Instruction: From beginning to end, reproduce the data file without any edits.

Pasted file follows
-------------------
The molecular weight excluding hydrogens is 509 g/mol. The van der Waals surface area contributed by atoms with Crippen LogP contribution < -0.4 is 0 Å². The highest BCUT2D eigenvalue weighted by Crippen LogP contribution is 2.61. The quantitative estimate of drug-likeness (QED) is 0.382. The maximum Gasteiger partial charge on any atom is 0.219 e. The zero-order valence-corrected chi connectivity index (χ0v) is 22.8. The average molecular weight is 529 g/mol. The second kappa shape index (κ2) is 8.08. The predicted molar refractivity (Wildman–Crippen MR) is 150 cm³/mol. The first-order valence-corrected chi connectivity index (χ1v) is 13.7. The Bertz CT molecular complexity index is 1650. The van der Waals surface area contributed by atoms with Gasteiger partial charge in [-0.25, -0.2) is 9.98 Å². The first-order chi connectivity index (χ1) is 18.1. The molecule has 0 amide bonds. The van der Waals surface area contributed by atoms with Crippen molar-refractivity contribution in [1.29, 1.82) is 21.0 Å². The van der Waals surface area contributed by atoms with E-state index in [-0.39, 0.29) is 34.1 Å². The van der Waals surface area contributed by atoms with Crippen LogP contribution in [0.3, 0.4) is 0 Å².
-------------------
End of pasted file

The molecular weight excluding hydrogens is 509 g/mol. The van der Waals surface area contributed by atoms with Crippen LogP contribution < -0.4 is 0 Å². The highest BCUT2D eigenvalue weighted by Crippen LogP contribution is 2.61. The quantitative estimate of drug-likeness (QED) is 0.382. The maximum Gasteiger partial charge on any atom is 0.219 e. The zero-order valence-corrected chi connectivity index (χ0v) is 22.8. The average molecular weight is 529 g/mol. The second kappa shape index (κ2) is 8.08. The predicted molar refractivity (Wildman–Crippen MR) is 150 cm³/mol. The first-order valence-corrected chi connectivity index (χ1v) is 13.7. The Bertz CT molecular complexity index is 1650. The van der Waals surface area contributed by atoms with Gasteiger partial charge in [-0.25, -0.2) is 9.98 Å². The first-order chi connectivity index (χ1) is 18.1. The molecule has 0 amide bonds. The van der Waals surface area contributed by atoms with Crippen molar-refractivity contribution in [1.29, 1.82) is 21.0 Å². The van der Waals surface area contributed by atoms with E-state index in [-0.39, 0.29) is 34.1 Å². The van der Waals surface area contributed by atoms with Crippen LogP contribution in [0.3, 0.4) is 0 Å².